As he reaches 50, Vineyard Group MD Andrew McKenzie reflects on the essence of hospitality, growth of bureaucracy and rise of the career hotelier
My first experience of hospitality was working as a hall porter in the Royal hotel in Bridge of Allan, Scotland, aged 13, for an hourly rate that's less than a 2nd class stamp today.
I learnt very quickly what hospitality was all about - if you look after people they give you money. I used to earn twice my wages in tips. A simple message which still pays dividends if you are a hall porter or the CEO of an international hotel chain.
Hotel keeping is not a complicated business, but that doesn't make it easy either. Another life lesson I learnt at the Royal hotel was, it's not making mistakes that defines you - we all do it - it's what you do to turn them around. Dropping a wedding cake in a full ballroom however, was a challenge to turn around!
Running an independent hotel is a far harder way to make a living than it was in the 1970s. Owners and managers spend much more time on administration and finance issues leaving them less time to spend with their customers and staff - surely that's not progress? The amount of form filling and backside covering that even small businesses have to endure is frightening - it may be keeping some people in a job, but it is not making small hospitality businesses more profitable.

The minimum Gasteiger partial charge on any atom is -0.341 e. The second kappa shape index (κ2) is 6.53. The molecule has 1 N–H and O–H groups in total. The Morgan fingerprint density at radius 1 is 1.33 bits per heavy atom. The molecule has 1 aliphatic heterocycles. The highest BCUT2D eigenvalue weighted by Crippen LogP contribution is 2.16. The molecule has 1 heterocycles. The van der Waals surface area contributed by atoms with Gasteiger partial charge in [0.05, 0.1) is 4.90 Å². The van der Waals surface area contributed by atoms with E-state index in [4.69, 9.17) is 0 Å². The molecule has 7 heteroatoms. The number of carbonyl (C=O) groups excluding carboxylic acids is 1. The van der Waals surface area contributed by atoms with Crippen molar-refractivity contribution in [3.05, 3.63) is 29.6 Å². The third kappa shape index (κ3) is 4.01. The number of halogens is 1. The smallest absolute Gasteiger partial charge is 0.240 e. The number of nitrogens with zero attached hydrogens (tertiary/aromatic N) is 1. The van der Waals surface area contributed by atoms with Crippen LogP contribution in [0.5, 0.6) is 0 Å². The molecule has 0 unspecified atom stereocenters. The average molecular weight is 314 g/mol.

The growth of the corporate hotel company in the last 35 years has turned working in hotels from a job to a career, which has meant the industry has been able to attract some fantastic, intelligent young people. But despite the improved conditions, we still have some work to do to be the career opportunity we want to be seen as.
The biggest single change I've noticed is the relationships between owners or managers and their staff. My first task in the morning at the Royal hotel was answering the bell from the GM's office, knocking, entering then collecting the still warm shoes from under the table, where he had kicked them off whilst reading his Glasgow Herald. I cleaned and returned them without him raising his eyes off the newspaper. Thankfully, that's unthinkable in this day and age.
The bright staff we employ today need to be convinced they are doing their job for a reason, and a boss has to command their respect rather than demand it. A leader's job today is to motivate and encourage their teams to perform to the best of their ability - and to convince everyone to buy into a common vision.
I must admit that on day one at the Royal hotel I didn't imagine I would still be in the industry aged 50. Not every day is a joy but most are - I don't know many of my friends in other sectors who can say the same. Next update: aged 70!